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How International Aid Groups Are Affected By COVID-19

March 31, 2020
Medically reviewed by Susan Kerrigan, MD and Marianne Madsen

Due to the rapid spread of COVID-19, many organizations that provide aid to those in need have been forced to limit their humanitarian efforts. 


Among the aid groups whose operations have been affected by the virus are Relief International, Mercy Corps, Norwegian Refugee Council, Catholic Relief Services, CARE, and Save the Children. The groups have halted all “noncritical missions” in order to curb their exposure to COVID-19 and have issued travel restrictions for members.

Since the COVID-19 outbreak has become so dynamic, leaders of these groups are working quickly to change their travel policies to ensure group members are safe from the virus, while at the same time continuing to provide their services to the poverty-stricken.


The Norwegian Refugee Council temporarily closed its headquarters in Oslo, Norway, and is restricting international travel, but they ramped up aid efforts in countries with limited access to healthcare such as Afghanistan. The NRC is currently helping provide impoverished Afghanis with clean water and other health services. 

“Hopefully it will not impact the work we are doing in the field with refugees and IDPs [internally displaced people] as much. But as time goes by, it is also restricting training and global seminars where we are supposed to have strategies develop. It is the long-term work that could be affected on a global level,” said Tuva Bogsnes of the Norwegian Refugee Council, in a statement.

Various U.N. agencies have also been forced to adapt. The U.N.’s World Food Programme has restricted all international travel and rescheduled all seminars, workshops, and other meetings, while staff of the United Nations Development Programme is working remotely to “reduce the footprint in our offices and mitigate the risk for all involved,” says Angelique Crumbly, director of the UNDP Bureau for Management Services.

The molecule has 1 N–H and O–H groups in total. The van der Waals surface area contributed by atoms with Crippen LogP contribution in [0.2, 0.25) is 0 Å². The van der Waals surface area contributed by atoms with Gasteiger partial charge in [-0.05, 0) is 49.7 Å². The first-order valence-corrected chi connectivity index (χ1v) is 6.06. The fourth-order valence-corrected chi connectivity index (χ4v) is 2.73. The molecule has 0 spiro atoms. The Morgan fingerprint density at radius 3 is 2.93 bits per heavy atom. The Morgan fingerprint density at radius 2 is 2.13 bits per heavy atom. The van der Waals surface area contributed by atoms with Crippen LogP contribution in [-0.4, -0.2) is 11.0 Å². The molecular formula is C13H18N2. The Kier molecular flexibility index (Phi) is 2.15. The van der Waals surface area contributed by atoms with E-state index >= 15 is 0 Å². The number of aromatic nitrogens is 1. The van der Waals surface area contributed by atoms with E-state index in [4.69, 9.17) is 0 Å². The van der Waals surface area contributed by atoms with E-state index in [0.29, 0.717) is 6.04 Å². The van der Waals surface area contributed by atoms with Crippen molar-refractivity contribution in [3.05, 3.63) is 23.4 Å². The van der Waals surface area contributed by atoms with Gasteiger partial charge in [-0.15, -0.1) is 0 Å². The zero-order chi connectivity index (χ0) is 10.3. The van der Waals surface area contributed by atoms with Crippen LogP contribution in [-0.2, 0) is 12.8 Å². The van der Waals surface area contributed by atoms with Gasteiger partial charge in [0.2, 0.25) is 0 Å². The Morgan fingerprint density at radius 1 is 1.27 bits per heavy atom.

Likewise, a number of other aid organizations have developed new strategies to prevent members becoming infected with COVID-19. Plan International has suspended all “noncritical international travel and activities” since March 31, while Mercy Corps is not allowing employees to travel at all, following the Department of State’s Global Level 4 Health Advisory.


Relief International is “constantly reviewing risk levels and authorizing travel on a case-by-case basis,” according to director Azadeh Hasani, although the organization is still providing healthcare equipment to hospitals in Iran. And Catholic Relief Services is only allowing staff to travel for “mission-critical” work. 

We should all admire the efforts of international aid groups during these difficult times. Although most organizations are operating on a limited scale, they are still finding ways to help those in need. The humanitarian work being done by these groups helps soften the impact of the COVID-19 pandemic, and supports the people affected most by it.

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